Post-pandemic tech hacks that make life easierNov 29, 2022 11:24AM ● By Adam Cochran
If you are reading this column, you live in a community experiencing the following problems: Employers in every industry are struggling to find people who will show up to a job interview, let alone a shift of actual work.
Employees are struggling to find jobs that pay enough to cover gas, groceries and rent. Employers must factor increased mandatory leave, benefits and other factors into the budget for salary, which can be difficult for everyday workers.
The price of everything has increased because of a perfect storm of supply shortages, worker shortages and the fact that 80% of U.S. currency has been printed in the past two years. Too much money chasing too few products is the definition of inflation.
All of that paints a grim picture, but hardship and opportunity share the same foundation. While many in Generation Y and Z are using new tools to avoid the rigors and pains of living structured and scheduled lives, Boomers and Generation Xers can use the same resources to help shelter themselves from the impending financial, employment and cultural storms that linger on the horizon.
Here are a few tools and resources that have been developed or improved during the pandemic lockdown that can also be used to help you stay healthy, safe and productive should the recovery from the new normal last longer than the pandemic lockdown itself.
Bank from your phone
Stop avoiding online transactions, but especially banking. You feel safe riding in vehicles that run on fire, explosive gasses and lethal chemical compounds. If you can trust an engineer to harness the physical and unalterable laws of physics, you can trust banks and commerce to rely on the equally unalterable laws of mathematics.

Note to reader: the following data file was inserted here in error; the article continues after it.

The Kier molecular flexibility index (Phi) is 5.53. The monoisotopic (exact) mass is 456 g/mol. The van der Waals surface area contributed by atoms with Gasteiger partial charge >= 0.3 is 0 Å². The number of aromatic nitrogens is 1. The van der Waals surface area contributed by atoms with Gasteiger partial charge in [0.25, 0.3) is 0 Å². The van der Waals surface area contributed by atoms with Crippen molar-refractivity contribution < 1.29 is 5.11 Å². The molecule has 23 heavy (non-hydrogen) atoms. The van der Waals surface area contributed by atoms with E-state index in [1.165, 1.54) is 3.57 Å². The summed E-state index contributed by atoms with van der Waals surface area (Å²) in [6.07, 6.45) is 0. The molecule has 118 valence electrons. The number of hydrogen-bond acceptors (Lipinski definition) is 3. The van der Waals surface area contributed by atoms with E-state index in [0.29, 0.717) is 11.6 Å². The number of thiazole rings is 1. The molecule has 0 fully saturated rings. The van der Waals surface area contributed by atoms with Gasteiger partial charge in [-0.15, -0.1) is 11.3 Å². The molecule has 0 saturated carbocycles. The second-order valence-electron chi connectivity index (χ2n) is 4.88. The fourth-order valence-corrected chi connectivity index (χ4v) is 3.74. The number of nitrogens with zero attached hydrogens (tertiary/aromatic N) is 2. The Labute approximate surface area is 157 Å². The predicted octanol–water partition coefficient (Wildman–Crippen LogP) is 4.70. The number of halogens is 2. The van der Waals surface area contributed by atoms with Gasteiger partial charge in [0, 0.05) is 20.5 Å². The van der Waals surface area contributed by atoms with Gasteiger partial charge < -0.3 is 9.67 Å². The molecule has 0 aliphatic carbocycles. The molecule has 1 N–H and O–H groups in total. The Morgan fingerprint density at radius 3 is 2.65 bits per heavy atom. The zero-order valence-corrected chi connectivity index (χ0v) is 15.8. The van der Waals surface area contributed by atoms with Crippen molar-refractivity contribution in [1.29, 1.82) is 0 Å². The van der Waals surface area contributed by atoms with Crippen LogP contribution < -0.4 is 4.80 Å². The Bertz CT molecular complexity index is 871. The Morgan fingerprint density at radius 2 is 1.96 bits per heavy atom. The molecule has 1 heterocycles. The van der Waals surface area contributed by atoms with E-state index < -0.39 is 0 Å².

Financial transactions are encrypted so strongly they can’t be broken by anyone. If someone steals your identity or accesses your bank account, it will happen because you gave the bad guy the information to do so. It won’t be because hackers used Hollywood technology to break into your account. Paying a bill through your online bank is safer and more accurate than any process that involves humans or paper.
Your smartphone likely has the ability to act as your debit card and wirelessly pay for transactions at checkout. This is by far the safest way to pay for anything because it creates a direct encrypted payment from your bank to the business with no chance of anyone accessing your debit card, cash or personal information.
Remote work is a viable option
Working remotely is exactly what it sounds like. There are many companies that prefer to avoid the costs of real estate and maintenance by hiring people to work from wherever they are. If you are skilled in a type of work that doesn’t require you to physically work on-site, there are probably remote worker openings listed on Indeed.com or other job sites.
I have been a remote worker for my employer for six years. The pay, benefits and working conditions are the best I have ever had. If you are looking to improve your lifestyle and income, and have more quality time with your pets and family, use this era of staffing shortage to make some changes.
Here’s a tip: It’s important to use the keyword “remote work,” when searching for these types of jobs.
Use apps to make shopping easier
Ninety percent of my shopping time is spent on my phone.
For example, shopping for a $25 toaster used to involve reading tons of online reviews and then running to every possible retailer in town to check prices and availability.
Now every major retailer has an app that provides prices, sales and availability information for the specific store that I will be purchasing from. That means I know whether Target or Best Buy have the toaster in stock, how much it costs and whether I have enough loyalty points banked to use toward the purchase.
Further, when I see something on sale while shopping in the aisles of a store, I frequently check the apps of other local retailers to see if I can get a better deal elsewhere.
Apps will make your life so much easier and you will use much less gas by not running around.
Many people are afraid to use technology because they feel that it somehow increases their online presence. But the truth is, the apps only work because your presence is online. Rather than fear the digital tools that others use, I suggest you implement them to augment or even automate your life so you can streamline the day to day.